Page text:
Jarred Fell HACK

Philip Carter Family Auditorium, Christchurch Art Gallery Te Puna o Waiwhetu, Christchurch

18/01/2018 - 27/01/2018


Production Details

For the past three years Jarred Fell has quickly become a Festival favourite and went on to win the Iron Chicken. This new show is daring, hilarious and mind blowing.

Having been travelling the south seas, and performing in over 20 cities and 10 countries, Jarred brings his brand new show to Christchurch for a strictly limited five night run. A show about tricking and hacking the system and audiences while they’re right in front of him.

Phillip Carter Family Auditorium at the Christchurch Art Gallery
18 – 22 January 2018

Theatre , Solo , Magic/Illusion , Comedy ,

55 mins

Manic, quixotic and full of innuendo

Review by Erin Harrington 21st Jan 2018

Jarred Fell is a mercurial, foul-mouthed, black-clad bogan stage magician who combines mentalism, card tricks and misdirection with scatological mayhem. Fell has been a popular act at previous World Buskers Festivals, winning the coveted ‘Iron Chicken’ award for the best New Zealand act in 2016.

This year’s show, Hack, focuses on bets, gambling and scams, and offers us a few hints on how not to get ripped off, even as we’re being blatantly manipulated. We start by bouncing an inflatable ball around the auditorium, as if we’re about to deliver a Lotto number, and this provides a springboard into a show filled with swift, dextrous tricks accompanied by obscenities and marked by handfuls of daintily thrown glitter.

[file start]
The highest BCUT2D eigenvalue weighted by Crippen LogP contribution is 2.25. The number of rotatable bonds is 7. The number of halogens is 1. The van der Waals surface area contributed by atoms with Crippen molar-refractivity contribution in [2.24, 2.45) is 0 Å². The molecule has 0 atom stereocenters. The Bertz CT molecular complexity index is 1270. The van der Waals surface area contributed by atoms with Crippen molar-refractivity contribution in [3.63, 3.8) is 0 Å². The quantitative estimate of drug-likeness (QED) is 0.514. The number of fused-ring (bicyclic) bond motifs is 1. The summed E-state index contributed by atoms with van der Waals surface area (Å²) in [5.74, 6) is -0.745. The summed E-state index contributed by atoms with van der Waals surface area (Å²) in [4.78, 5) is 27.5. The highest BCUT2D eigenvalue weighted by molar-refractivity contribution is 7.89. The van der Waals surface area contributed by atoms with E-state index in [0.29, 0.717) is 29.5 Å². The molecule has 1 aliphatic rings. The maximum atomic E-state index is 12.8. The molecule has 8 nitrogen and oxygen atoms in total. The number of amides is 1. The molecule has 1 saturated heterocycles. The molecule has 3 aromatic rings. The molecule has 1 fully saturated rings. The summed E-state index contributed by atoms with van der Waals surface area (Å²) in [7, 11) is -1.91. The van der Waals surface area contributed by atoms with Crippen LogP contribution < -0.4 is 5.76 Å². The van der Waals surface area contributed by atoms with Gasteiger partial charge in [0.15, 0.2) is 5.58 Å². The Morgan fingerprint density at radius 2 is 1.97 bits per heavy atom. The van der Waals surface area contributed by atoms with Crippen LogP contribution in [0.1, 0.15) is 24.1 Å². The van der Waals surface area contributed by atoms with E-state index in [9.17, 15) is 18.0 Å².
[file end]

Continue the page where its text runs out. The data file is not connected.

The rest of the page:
The Philip Carter Family Auditorium, with its tight tiered seating and clear sight lines, is an ideal space for this performance, and the night I attend we’re at capacity. The people in the front row will certainly be called on to ‘volunteer’ – if they didn’t pick this up, they should have known better – although the show is heavy on participation and everyone in the room is a potential mark. Those brought up as magician’s assistants are pretty game and soon the atmosphere is a little like that of a ribald bachelorette party in that brief window before everyone’s had too much Lindauer Fraise.

People who’ve attended Fell’s shows in previous years will recognise some of the set pieces that make up the core of the show, but this doesn’t undermine their impact. The impressive tricks are the anchor point for the comedy and not necessarily its end point.

This won’t be to everyone’s taste though: if you’re not okay with blue humour, a giant wobbly dildo being waved in your face like a magic wand, your head being licked, or being asked to slap Fell’s ass, then you should look to one of the Festival’s other offerings. I’m a card-carrying fan of bad swears, and so much of the delivery is good-natured – and often at Fell’s own expense – that, for me at least, the broad-spectrum offensive salvos don’t rub me up the wrong way, although that’s not a great mixed metaphor for a show built on innuendo. 

There are a few minor technical issues at the beginning, though; the sound’s foggy on both the introductory video, which I think is asking if we want to make a bet, and for the first five minutes Fell’s mic sounds like it’s been stuffed under a pillow. Something’s also lingering on the screen after the video’s finished, and it looks kinda crappy. I’m nit-picking, but so much of the pleasure in Fell’s performance is in his manic, quixotic delivery and its slick presentation that it’s a shame to slow it down or mess it up.


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